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Adagio Teas
   Features  >  London Theatre Reviews

at the Duchess


  Paul McGann and Dominic West/ Ph: Tristram Kenton

Television viewers will know Dominic West as the watchful lead in the Baltimore-based television cop show The Wire. Theatregoers will remember West as the Czech dissident in Stoppard’s Rock ‘n Roll. For those who saw both shows there would have been little in those two fine performances to prepare them for West’s mesmerising portrayal of the eponymous Ben Butley, the bisexual – or belatedly gay – university lecturer in Simon Gray’s 1971 play. 
It is a role in which the author looms large partly because the late Gray (he died in 2008) was also a university English lecturer – although he wasn’t gay – and partly because, like Gray, Butley is a thrillingly articulate boozer with a talent for self-destruction. He is also a verbal terrorist who between drags of cigarettes quotes Wordsworth and T.S. Elliott and launches into camp parodies of the gay alter ego he presumably suppressed while living with his estranged wife Anne (Penny Downie). 
We first encounter him in his office on the first day of term. Peter McKintosh’s design is dominated by two sets of bookshelves. Butley’s are teetering and untidily packed to the rafters. Those belonging to his younger colleague Joseph (Martin Hutson) are well ordered though almost bare. The shelves presumably not only reflect two different stages in life, but two states of mind.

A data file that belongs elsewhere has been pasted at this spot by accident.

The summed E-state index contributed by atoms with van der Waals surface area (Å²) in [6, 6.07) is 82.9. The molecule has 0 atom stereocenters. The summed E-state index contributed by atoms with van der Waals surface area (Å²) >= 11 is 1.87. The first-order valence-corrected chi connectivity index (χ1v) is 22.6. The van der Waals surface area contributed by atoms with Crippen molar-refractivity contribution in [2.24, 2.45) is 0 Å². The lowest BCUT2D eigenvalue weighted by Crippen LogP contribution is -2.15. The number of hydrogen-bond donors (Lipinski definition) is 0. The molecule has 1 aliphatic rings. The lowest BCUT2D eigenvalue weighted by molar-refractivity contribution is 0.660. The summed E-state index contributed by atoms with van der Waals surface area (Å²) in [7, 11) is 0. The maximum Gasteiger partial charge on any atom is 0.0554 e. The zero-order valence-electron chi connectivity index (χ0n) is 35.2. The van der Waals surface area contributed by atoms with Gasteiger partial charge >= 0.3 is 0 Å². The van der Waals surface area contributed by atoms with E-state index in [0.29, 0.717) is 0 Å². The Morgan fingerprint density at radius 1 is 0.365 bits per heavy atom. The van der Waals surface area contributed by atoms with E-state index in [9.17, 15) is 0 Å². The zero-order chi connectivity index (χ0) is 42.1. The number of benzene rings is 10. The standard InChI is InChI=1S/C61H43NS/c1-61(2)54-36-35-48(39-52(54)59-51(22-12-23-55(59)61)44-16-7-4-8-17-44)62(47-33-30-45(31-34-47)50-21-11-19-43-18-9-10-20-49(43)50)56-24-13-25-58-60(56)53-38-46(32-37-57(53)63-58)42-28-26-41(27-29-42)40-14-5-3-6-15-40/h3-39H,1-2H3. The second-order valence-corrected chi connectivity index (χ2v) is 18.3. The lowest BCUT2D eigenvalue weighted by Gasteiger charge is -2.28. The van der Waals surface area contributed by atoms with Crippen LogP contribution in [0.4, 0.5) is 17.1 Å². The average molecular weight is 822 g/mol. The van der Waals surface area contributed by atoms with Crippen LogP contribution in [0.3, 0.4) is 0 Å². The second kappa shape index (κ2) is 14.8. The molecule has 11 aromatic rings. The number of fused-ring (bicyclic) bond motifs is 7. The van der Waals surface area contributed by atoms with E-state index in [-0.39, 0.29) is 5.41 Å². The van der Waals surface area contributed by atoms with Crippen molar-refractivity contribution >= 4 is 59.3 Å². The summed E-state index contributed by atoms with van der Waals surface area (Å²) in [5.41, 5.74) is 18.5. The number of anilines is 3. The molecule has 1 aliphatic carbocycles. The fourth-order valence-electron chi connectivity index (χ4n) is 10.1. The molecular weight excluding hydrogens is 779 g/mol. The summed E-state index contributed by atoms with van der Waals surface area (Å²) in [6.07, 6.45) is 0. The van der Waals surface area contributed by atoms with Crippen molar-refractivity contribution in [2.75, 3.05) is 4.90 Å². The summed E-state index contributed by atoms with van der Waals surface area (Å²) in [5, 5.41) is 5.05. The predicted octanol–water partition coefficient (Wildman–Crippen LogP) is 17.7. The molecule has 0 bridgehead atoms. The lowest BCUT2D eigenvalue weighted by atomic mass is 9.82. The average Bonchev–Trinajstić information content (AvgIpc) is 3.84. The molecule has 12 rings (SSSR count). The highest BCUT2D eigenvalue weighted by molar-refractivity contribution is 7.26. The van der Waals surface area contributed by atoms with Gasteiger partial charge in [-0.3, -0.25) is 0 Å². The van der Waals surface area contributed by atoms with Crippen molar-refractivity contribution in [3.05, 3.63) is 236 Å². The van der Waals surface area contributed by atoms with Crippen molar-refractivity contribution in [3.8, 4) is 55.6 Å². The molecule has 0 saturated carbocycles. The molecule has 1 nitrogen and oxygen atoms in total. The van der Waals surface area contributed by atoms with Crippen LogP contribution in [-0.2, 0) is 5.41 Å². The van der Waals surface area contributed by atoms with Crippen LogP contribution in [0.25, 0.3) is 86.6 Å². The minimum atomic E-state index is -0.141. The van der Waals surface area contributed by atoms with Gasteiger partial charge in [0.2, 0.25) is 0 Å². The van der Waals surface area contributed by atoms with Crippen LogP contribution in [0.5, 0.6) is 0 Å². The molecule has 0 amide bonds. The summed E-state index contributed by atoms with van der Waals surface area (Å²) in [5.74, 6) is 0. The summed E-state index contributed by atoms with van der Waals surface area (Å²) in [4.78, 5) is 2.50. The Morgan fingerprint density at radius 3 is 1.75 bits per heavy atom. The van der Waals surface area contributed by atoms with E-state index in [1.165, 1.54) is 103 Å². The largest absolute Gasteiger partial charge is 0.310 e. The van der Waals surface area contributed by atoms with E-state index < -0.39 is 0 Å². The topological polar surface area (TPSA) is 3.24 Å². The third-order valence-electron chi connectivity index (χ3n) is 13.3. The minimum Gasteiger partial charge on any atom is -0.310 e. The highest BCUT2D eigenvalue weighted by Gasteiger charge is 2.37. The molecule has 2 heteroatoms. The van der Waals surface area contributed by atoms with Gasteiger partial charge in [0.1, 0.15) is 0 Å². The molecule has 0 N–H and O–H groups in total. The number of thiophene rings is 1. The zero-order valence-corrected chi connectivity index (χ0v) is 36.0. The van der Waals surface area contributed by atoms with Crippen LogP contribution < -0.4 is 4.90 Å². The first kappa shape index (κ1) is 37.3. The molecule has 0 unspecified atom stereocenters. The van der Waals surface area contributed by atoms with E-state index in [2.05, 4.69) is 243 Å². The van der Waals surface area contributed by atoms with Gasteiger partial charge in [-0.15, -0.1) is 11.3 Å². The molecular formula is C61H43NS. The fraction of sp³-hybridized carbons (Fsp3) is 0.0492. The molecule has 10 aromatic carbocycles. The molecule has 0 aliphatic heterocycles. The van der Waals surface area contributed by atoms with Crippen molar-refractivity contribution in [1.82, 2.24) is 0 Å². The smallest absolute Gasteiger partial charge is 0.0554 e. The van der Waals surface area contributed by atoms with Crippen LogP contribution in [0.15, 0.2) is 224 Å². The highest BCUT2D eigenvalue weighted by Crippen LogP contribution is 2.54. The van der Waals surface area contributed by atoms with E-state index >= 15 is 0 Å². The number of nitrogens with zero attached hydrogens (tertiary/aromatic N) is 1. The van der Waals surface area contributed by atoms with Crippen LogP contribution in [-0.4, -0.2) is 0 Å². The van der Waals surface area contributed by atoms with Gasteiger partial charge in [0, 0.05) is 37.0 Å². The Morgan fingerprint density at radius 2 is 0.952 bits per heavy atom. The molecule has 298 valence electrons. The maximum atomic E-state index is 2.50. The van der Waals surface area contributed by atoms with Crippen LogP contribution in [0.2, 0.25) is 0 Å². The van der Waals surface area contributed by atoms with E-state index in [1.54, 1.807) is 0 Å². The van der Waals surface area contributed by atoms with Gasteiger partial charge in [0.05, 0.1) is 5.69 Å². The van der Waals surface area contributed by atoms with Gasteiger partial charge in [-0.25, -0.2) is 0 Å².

It is a day of bad news. Soon after Butley discovers that Anne has another man in her life, it is also revealed, even more painfully, that so has Joseph, the man for whom Butley ended his marriage. 
The play is a study in self-loathing, perhaps the only form of hatred that can be attractive. It manifests itself in Butley with the baiting of anyone who comes within range of his terrifying humour. A student gets more than her Wordsworth tutorial when she unexpectedly returns to Butley’s office to find her tutor holding his nose with one hand and her essay at arms length in the other. Butley then drops it into the bin before violently retching over it. 
Joseph also gets his share of withering Butley banter, as does his visiting estranged wife Anne. But it is with Joseph’s bluff Yorkshire boyfriend Reg (a deadpan Paul McGann) that West’s performance climaxes in one of the funniest scenes currently on the London stage. In revenge for taking away Joseph, Butley launches into a sustained, merciless impersonation of northern working-class English stereotype. 
But thanks to the undercurrent of sad self-hatred in West’s performance, we never stop liking Butley. And Lindsay Posner elicits from the supporting cast exactly the right responses to West’s virtuoso performance. They are attracted, repelled, appalled and offended and have no choice but to save themselves by leaving Butley alone. But for us, the two hours and 20 minutes or so that we spend in his company could hardly be more entertaining. 

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